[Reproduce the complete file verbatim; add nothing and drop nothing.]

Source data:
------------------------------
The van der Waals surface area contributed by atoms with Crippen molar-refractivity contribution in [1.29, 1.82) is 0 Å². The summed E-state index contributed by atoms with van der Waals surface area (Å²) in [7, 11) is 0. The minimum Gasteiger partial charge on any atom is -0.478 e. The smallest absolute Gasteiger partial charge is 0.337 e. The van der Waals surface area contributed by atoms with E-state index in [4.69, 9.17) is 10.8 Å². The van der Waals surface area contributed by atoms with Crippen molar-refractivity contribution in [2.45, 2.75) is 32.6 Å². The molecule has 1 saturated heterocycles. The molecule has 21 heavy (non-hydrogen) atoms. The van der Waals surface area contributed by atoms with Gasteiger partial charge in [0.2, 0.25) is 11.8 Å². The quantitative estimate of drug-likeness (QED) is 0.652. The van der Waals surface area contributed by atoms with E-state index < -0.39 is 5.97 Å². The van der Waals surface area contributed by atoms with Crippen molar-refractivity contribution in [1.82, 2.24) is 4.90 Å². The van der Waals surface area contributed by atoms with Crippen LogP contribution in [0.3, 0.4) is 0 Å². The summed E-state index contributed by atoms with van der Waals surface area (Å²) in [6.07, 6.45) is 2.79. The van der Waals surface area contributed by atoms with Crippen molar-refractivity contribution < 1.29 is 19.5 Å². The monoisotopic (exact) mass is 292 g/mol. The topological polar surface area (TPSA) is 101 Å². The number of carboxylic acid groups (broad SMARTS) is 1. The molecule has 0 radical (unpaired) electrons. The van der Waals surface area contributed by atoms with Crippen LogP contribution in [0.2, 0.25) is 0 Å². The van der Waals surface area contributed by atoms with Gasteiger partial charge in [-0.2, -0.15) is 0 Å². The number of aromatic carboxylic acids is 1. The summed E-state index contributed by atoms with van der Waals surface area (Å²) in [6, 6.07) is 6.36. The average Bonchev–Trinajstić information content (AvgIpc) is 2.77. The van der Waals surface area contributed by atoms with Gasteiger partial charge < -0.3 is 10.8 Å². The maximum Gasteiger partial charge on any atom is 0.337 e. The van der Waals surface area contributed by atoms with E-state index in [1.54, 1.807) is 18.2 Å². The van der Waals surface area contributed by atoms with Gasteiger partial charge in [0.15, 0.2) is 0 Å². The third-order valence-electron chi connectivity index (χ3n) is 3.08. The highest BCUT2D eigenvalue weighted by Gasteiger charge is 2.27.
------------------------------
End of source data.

The van der Waals surface area contributed by atoms with Crippen molar-refractivity contribution in [1.29, 1.82) is 0 Å². The summed E-state index contributed by atoms with van der Waals surface area (Å²) in [7, 11) is 0. The minimum Gasteiger partial charge on any atom is -0.478 e. The smallest absolute Gasteiger partial charge is 0.337 e. The van der Waals surface area contributed by atoms with E-state index in [4.69, 9.17) is 10.8 Å². The van der Waals surface area contributed by atoms with Crippen molar-refractivity contribution in [2.45, 2.75) is 32.6 Å². The molecule has 1 saturated heterocycles. The molecule has 21 heavy (non-hydrogen) atoms. The van der Waals surface area contributed by atoms with Gasteiger partial charge in [0.2, 0.25) is 11.8 Å². The quantitative estimate of drug-likeness (QED) is 0.652. The van der Waals surface area contributed by atoms with E-state index < -0.39 is 5.97 Å². The van der Waals surface area contributed by atoms with Crippen molar-refractivity contribution in [1.82, 2.24) is 4.90 Å². The van der Waals surface area contributed by atoms with Crippen LogP contribution in [0.3, 0.4) is 0 Å². The summed E-state index contributed by atoms with van der Waals surface area (Å²) in [6.07, 6.45) is 2.79. The van der Waals surface area contributed by atoms with Crippen molar-refractivity contribution < 1.29 is 19.5 Å². The monoisotopic (exact) mass is 292 g/mol. The topological polar surface area (TPSA) is 101 Å². The number of carboxylic acid groups (broad SMARTS) is 1. The molecule has 0 radical (unpaired) electrons. The van der Waals surface area contributed by atoms with Crippen LogP contribution in [0.2, 0.25) is 0 Å². The van der Waals surface area contributed by atoms with Gasteiger partial charge in [-0.2, -0.15) is 0 Å². The number of aromatic carboxylic acids is 1. The summed E-state index contributed by atoms with van der Waals surface area (Å²) in [6, 6.07) is 6.36. The average Bonchev–Trinajstić information content (AvgIpc) is 2.77. The van der Waals surface area contributed by atoms with Gasteiger partial charge < -0.3 is 10.8 Å². The maximum Gasteiger partial charge on any atom is 0.337 e. The van der Waals surface area contributed by atoms with E-state index in [1.54, 1.807) is 18.2 Å². The van der Waals surface area contributed by atoms with Gasteiger partial charge in [0.15, 0.2) is 0 Å². The third-order valence-electron chi connectivity index (χ3n) is 3.08. The highest BCUT2D eigenvalue weighted by Gasteiger charge is 2.27.